Cinema Review: Big Eyes | Under the Radar Magazine Under the Radar | Music Blog for the Indie Music Magazine
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Big Eyes

Studio: The Weinstein Company
Directed by Tim Burton

Dec 23, 2014 Web Exclusive
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If you don’t recognize Walter Keane’s name, you may be familiar with his “work.” The portraits of big-eyed children – often worrisomely skinny and squeezing a cat or another fuzzy critter in a chokehold – were a kitschy staple in American homes throughout the 1960s, when they were mass-produced as posters, prints, and postcards and sold at gas stations and supermarkets throughout the country. Whether the paintings were art or simply tack is up for debate; Keane found no acceptance among the critic’s circles of his day, and sales of the work trailed off in the 1960s. What’s more interesting about the paintings today is the context they gained later on, when it was revealed the works were not actually Walter Keane’s, but his wife, Margaret’s. The Keanes’ marriage – and their multi-million dollar deception – is dramatized in Tim Burton’s latest, Big Eyes.

The charming, manipulative Walter is played with underlying menace by Christoph Waltz; Amy Adams portrays Margaret Keane with enough social anxiety for the audience to understand how she might have let her husband’s lies stand for so long. It’s refreshing to witness Burton – whose last four live-action features were the increasingly dismal Charlie and the Chocolate Factory, Sweeney Todd, Alice in Wonderland and Dark Shadows – casting outside of his usual stable. (There’s no Helena Bonham Carter, Christopher Lee, or, most thankfully, Johnny Depp to be found here.) If the change of company wasn’t enough to shake the filmmaker free of his quirk-creep rut, perhaps it’s the relatively grounded material he’s given to work with. Burton took over the project when screenwriters Scott Alexander and Larry Karaszewski were unable to find funding to direct the film themselves. The pair penned The People vs. Larry Flynt and Man on the Moon in addition to Burton’s similar-feeling Ed Wood; they’re masters of writing the oddball biopic, and the script hits all of the right beats. Jason Schwartzman, Krysten Ritter, and Danny Huston fill out the rest of the feature’s modest cast.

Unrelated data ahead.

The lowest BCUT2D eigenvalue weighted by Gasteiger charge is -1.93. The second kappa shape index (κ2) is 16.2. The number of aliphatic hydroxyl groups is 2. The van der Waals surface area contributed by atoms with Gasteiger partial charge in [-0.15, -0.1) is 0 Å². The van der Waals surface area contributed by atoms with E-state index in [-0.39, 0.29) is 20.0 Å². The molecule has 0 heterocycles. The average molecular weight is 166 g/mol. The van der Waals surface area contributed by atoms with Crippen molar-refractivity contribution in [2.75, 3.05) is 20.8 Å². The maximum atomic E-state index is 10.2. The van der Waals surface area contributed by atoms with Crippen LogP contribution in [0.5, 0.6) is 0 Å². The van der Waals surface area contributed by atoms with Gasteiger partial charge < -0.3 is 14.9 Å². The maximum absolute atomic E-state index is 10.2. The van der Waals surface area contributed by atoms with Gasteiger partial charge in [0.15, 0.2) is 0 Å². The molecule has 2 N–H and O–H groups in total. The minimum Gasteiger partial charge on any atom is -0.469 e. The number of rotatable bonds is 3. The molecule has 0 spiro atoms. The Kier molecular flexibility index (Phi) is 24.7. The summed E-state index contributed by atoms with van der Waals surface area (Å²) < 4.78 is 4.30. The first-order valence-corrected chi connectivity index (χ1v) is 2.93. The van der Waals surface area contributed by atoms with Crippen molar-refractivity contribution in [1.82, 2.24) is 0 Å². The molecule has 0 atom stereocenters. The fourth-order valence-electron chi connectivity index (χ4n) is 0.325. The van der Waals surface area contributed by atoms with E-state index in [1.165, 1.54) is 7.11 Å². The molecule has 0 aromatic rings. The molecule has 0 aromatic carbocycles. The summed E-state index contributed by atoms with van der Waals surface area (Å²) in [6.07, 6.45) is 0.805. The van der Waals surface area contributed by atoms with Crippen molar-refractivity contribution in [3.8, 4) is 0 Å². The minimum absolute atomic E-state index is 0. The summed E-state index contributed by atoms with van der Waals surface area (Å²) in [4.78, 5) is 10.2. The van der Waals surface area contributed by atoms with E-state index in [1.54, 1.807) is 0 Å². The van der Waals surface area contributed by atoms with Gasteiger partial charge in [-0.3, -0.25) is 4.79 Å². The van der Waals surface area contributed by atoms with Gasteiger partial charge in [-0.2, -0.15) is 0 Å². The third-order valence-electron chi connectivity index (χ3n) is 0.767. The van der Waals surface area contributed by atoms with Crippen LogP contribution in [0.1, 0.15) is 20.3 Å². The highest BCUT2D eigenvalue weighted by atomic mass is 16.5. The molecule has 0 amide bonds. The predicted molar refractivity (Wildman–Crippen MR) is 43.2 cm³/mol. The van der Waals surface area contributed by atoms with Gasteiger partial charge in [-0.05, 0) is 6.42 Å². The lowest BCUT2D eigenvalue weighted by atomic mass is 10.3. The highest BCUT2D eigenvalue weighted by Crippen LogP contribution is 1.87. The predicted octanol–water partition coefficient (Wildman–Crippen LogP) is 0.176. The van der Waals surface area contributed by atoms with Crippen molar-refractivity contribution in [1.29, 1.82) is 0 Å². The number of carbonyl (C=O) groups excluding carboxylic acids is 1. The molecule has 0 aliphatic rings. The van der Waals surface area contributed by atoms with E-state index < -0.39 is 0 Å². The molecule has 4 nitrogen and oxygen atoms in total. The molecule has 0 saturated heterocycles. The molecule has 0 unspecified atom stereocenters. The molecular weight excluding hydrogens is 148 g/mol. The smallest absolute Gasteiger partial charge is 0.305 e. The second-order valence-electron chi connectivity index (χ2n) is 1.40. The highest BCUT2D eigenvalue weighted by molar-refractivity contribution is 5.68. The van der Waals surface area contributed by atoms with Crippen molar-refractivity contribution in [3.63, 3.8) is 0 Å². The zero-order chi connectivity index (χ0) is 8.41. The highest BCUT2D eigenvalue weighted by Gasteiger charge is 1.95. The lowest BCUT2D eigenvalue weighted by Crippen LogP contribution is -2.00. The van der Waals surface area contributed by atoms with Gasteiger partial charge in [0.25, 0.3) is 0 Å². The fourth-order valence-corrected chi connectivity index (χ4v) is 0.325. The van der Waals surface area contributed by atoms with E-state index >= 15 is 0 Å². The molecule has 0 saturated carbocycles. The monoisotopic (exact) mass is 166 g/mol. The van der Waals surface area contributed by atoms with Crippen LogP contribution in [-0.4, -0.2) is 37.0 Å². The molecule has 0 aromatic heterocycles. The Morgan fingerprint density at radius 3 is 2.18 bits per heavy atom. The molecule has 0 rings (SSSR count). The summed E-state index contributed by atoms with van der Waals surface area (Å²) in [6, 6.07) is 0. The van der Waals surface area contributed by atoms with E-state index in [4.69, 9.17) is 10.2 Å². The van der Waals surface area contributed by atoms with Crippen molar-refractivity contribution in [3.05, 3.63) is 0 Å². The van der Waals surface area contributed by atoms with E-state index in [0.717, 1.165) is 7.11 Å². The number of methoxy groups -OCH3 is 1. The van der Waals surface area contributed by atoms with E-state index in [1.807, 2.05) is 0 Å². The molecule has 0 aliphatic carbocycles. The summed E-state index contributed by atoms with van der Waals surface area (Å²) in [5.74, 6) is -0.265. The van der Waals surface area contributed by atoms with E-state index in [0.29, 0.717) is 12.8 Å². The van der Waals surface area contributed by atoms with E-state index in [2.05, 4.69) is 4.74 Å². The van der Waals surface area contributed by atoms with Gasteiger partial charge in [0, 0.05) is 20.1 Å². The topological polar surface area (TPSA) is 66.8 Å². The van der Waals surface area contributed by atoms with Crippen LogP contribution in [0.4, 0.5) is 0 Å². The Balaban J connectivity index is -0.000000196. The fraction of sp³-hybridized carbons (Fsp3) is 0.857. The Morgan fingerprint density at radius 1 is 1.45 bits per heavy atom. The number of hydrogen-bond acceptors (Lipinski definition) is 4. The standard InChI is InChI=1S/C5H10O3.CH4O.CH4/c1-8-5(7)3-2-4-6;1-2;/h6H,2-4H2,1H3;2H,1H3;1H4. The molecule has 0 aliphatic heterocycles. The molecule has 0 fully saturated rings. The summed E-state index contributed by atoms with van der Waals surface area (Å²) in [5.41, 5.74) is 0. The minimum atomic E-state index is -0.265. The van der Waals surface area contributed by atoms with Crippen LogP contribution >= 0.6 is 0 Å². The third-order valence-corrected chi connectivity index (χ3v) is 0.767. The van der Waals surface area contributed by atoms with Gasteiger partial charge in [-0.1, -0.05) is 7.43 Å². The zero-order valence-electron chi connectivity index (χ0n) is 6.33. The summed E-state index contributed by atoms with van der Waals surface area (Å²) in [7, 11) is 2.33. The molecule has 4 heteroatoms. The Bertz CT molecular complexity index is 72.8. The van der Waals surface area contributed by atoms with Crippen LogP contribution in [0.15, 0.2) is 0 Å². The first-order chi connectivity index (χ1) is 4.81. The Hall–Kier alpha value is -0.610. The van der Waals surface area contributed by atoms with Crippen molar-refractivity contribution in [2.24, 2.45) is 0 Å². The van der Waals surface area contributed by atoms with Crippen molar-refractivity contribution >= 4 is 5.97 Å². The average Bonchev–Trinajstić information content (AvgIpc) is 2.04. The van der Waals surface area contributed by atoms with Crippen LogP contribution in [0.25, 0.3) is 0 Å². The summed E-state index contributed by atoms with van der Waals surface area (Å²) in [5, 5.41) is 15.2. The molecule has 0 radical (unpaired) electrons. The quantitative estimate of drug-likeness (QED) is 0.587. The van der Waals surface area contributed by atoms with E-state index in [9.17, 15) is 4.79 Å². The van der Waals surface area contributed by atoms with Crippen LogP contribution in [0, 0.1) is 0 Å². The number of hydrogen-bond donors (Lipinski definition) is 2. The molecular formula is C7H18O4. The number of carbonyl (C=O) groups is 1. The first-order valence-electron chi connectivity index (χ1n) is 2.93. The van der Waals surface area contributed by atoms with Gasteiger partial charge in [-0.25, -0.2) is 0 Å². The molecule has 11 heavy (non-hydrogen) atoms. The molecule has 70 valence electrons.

Whatever the case, Big Eyes is the least Tim Burton-y movie he’s made in twenty years, and at this juncture in Burton’s career, that may be the best possible thing he could have done. Big Eyes is a film carried by its strange subject and strong performances, and the director was wise to not let his usually-heavy hand get in their way.

Author rating: 6.5/10

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